In addition to total power, residential systems customers want fewer and smaller components. A slim, silver, quality 100-watt-per-channel DVD receiver is an ideal match for a plasma display and in-wall speakers. This "lifestyle" trend in components will continue to grow and digital amplifiers will play an integral part of this movement.

With any new technology, quality is the result of smart innovation and exceptional engineering. While Class-D amplifiers have been a novelty in most markets for many years, true analog-equivalent performance has been difficult and costly to achieve. Customers are not willing to trade quality for smaller and lighter components. A new generation of digital amplifiers now exists that overcomes the foibles of previous Class-D experiments.

By incorporating DSP technology into the digital amplifier switching circuit, quantum leaps in performance can be realized. Digital amplifiers work on the principle of Pulse Width Modulation (PWM). In this scheme, the analog signal is encoded into a digital pulse, whose varying width correlates to the amplitude of the signal; essentially, a wider pulse yields a louder signal. On paper, this technique works well. In the real world, things are less than ideal. The PWM signal, switching at 500 KHz to 1 MHz, has artifacts that add noise and distortion to the audio signal. These artifacts are caused by FET switching-overshoot in the carrier signal, ringing in the same carrier signal and overall non-linearity of such a fast signal. That's why less elegant Class-D amplifiers often exhibit unacceptable specs and undesirable sound.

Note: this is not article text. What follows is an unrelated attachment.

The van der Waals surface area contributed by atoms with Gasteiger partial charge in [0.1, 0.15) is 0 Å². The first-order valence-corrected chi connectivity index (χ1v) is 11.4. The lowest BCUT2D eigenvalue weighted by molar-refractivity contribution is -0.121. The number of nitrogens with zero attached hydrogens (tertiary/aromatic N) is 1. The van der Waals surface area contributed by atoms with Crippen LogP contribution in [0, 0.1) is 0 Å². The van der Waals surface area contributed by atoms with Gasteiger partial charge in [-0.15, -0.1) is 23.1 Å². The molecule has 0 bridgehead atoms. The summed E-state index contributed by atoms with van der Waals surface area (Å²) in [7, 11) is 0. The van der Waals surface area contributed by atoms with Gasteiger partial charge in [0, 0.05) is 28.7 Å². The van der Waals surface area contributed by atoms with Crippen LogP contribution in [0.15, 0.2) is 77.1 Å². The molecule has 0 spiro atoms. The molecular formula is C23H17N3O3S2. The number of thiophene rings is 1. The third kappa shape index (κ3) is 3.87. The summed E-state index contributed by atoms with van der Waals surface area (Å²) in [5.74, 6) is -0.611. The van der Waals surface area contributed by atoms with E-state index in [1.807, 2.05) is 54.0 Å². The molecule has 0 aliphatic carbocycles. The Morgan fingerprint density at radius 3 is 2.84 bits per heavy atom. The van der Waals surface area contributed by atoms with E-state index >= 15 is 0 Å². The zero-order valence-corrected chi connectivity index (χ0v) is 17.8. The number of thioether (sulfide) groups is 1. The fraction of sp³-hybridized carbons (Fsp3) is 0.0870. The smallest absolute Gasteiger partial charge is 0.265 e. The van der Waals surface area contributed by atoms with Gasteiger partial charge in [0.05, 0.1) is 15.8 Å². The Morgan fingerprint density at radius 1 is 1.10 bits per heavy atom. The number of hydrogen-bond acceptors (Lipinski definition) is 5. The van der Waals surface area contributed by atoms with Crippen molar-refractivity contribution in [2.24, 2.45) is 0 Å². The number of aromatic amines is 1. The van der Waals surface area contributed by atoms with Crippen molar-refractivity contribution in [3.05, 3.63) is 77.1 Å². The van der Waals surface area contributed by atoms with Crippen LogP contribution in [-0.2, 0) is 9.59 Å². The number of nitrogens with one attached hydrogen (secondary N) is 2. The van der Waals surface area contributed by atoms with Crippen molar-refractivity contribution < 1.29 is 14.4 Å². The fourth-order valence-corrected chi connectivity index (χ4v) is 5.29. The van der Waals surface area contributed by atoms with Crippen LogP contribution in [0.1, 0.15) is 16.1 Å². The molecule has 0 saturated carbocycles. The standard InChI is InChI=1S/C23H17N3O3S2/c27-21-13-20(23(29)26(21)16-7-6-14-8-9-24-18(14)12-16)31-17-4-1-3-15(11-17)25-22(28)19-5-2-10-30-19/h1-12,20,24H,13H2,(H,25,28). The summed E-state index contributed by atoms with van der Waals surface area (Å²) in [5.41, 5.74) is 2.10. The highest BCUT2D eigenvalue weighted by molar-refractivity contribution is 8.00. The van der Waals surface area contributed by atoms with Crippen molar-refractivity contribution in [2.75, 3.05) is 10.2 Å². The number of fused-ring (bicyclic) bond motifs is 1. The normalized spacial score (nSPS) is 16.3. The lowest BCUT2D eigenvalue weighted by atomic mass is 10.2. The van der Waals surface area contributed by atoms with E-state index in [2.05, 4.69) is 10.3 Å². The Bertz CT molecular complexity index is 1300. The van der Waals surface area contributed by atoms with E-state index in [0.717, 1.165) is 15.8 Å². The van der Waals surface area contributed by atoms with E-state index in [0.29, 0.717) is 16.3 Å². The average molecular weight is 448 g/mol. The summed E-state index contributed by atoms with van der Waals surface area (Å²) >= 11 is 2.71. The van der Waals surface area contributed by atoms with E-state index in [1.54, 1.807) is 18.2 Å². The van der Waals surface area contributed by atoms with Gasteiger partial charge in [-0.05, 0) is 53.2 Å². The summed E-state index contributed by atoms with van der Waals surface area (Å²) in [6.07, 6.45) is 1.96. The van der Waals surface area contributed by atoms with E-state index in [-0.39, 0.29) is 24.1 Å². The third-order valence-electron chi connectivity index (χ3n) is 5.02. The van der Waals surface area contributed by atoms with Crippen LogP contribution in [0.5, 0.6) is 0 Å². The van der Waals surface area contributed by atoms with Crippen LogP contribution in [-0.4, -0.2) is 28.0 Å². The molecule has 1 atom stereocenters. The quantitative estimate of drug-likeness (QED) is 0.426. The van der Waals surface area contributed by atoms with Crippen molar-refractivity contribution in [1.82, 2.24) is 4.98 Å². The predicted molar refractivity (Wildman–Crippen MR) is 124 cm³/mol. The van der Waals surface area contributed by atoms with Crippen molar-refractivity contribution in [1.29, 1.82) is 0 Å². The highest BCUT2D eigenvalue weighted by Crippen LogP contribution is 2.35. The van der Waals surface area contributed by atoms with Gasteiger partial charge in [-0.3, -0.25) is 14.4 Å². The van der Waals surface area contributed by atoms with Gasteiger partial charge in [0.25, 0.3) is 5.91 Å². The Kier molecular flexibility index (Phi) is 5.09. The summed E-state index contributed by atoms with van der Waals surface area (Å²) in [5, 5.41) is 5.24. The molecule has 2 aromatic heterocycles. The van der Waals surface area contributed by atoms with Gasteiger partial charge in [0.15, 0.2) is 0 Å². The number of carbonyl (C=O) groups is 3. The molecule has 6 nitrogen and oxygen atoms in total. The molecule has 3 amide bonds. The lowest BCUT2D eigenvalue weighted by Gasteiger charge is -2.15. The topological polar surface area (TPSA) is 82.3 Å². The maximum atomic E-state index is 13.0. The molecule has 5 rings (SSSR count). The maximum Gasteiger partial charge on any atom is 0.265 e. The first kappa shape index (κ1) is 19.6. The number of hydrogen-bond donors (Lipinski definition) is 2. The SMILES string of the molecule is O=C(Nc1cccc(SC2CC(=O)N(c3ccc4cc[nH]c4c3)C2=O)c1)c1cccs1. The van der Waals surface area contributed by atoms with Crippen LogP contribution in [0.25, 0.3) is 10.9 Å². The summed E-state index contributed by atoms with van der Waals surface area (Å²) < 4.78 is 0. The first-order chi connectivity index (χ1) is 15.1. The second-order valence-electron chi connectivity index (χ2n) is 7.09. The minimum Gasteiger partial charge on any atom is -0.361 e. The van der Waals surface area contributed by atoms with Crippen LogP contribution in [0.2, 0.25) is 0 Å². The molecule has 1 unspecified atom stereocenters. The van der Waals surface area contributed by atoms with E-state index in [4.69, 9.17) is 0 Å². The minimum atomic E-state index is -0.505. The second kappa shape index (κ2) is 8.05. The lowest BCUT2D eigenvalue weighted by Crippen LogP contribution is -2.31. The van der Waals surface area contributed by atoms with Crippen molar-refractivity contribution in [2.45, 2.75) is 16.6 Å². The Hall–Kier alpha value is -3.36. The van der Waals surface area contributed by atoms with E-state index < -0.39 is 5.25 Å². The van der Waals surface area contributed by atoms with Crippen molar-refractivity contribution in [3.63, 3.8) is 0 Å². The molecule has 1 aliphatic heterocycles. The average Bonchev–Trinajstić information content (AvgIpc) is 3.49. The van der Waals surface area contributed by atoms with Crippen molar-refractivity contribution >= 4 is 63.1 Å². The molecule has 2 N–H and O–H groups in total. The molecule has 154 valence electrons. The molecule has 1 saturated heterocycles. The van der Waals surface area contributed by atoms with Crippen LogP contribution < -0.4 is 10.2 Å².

Previous generations of Class-D amplifiers have tried to Band-Aid these inherent design challenges. Some of these patches were successful, but they always add complexity, cost and size to the overall design, often defeating the inherent benefits of Class D. Additionally, designers have always been challenged by the required low-pass filter, which acts as an audio integrator in the Class-D topology.

This filter is inherently susceptible to variations based on the speaker load to which it is connected. While some previous Class-D designs may perform adequately with a nominal 8-ohm load, they can lose significant bandwidth when driving a nominal 4-ohm load. Or they may shut down altogether when driving low loads that are typically found when paralleling together two speakers on an output channel.

The new generation of digital amplifiers has a DSP to correct for these artifacts and load dependencies. This DSP can analyze the internal PWM switching signal of the amplifier, making corrections that greatly lower both the noise floor and total harmonic distortion. While older Class-D designs struggled to get 85dB SNR this new generation of digital amplifier can achieve 110dB SNR or better. Likewise, older and simpler Class-D amplifiers often were rated at one percent or even 10 percent distortion, 0.01 percent THD+N is now possible with well-designed digital amplifiers.